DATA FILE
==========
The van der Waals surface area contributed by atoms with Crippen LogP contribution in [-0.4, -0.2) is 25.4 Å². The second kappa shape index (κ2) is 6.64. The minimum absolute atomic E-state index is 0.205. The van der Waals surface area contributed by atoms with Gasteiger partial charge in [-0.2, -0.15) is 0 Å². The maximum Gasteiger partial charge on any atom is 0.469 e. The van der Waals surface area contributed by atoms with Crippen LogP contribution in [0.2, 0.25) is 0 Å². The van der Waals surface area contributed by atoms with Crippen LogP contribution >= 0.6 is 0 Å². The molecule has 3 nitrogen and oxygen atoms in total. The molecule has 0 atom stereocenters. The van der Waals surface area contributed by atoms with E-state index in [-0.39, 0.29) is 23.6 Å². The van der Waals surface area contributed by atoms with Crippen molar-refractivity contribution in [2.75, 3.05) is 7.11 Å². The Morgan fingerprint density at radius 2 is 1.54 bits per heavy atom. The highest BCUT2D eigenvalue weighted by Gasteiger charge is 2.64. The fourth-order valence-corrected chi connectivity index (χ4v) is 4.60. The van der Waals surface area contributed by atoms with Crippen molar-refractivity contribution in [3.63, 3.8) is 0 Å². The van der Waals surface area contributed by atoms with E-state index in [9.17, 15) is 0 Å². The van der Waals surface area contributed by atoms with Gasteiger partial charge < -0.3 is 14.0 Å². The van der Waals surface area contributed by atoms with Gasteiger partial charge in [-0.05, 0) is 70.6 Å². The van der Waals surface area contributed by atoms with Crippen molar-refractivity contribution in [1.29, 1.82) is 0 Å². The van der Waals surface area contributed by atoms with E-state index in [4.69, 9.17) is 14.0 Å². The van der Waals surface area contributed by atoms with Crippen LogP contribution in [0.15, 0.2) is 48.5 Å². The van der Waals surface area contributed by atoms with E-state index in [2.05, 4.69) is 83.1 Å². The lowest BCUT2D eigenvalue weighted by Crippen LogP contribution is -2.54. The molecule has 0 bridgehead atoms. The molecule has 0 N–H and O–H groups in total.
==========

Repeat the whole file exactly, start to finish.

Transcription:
The van der Waals surface area contributed by atoms with Crippen LogP contribution in [-0.4, -0.2) is 25.4 Å². The second kappa shape index (κ2) is 6.64. The minimum absolute atomic E-state index is 0.205. The van der Waals surface area contributed by atoms with Gasteiger partial charge in [-0.2, -0.15) is 0 Å². The maximum Gasteiger partial charge on any atom is 0.469 e. The van der Waals surface area contributed by atoms with Crippen LogP contribution in [0.2, 0.25) is 0 Å². The van der Waals surface area contributed by atoms with Crippen LogP contribution >= 0.6 is 0 Å². The molecule has 3 nitrogen and oxygen atoms in total. The molecule has 0 atom stereocenters. The van der Waals surface area contributed by atoms with E-state index in [-0.39, 0.29) is 23.6 Å². The van der Waals surface area contributed by atoms with Crippen molar-refractivity contribution in [2.75, 3.05) is 7.11 Å². The Morgan fingerprint density at radius 2 is 1.54 bits per heavy atom. The highest BCUT2D eigenvalue weighted by Gasteiger charge is 2.64. The fourth-order valence-corrected chi connectivity index (χ4v) is 4.60. The van der Waals surface area contributed by atoms with Crippen molar-refractivity contribution in [3.63, 3.8) is 0 Å². The van der Waals surface area contributed by atoms with E-state index in [9.17, 15) is 0 Å². The van der Waals surface area contributed by atoms with Gasteiger partial charge < -0.3 is 14.0 Å². The van der Waals surface area contributed by atoms with Gasteiger partial charge in [-0.05, 0) is 70.6 Å². The van der Waals surface area contributed by atoms with Crippen molar-refractivity contribution in [1.29, 1.82) is 0 Å². The van der Waals surface area contributed by atoms with E-state index in [4.69, 9.17) is 14.0 Å². The van der Waals surface area contributed by atoms with Crippen LogP contribution in [0.15, 0.2) is 48.5 Å². The van der Waals surface area contributed by atoms with E-state index in [2.05, 4.69) is 83.1 Å². The lowest BCUT2D eigenvalue weighted by Crippen LogP contribution is -2.54. The molecule has 0 bridgehead atoms. The molecule has 0 N–H and O–H groups in total.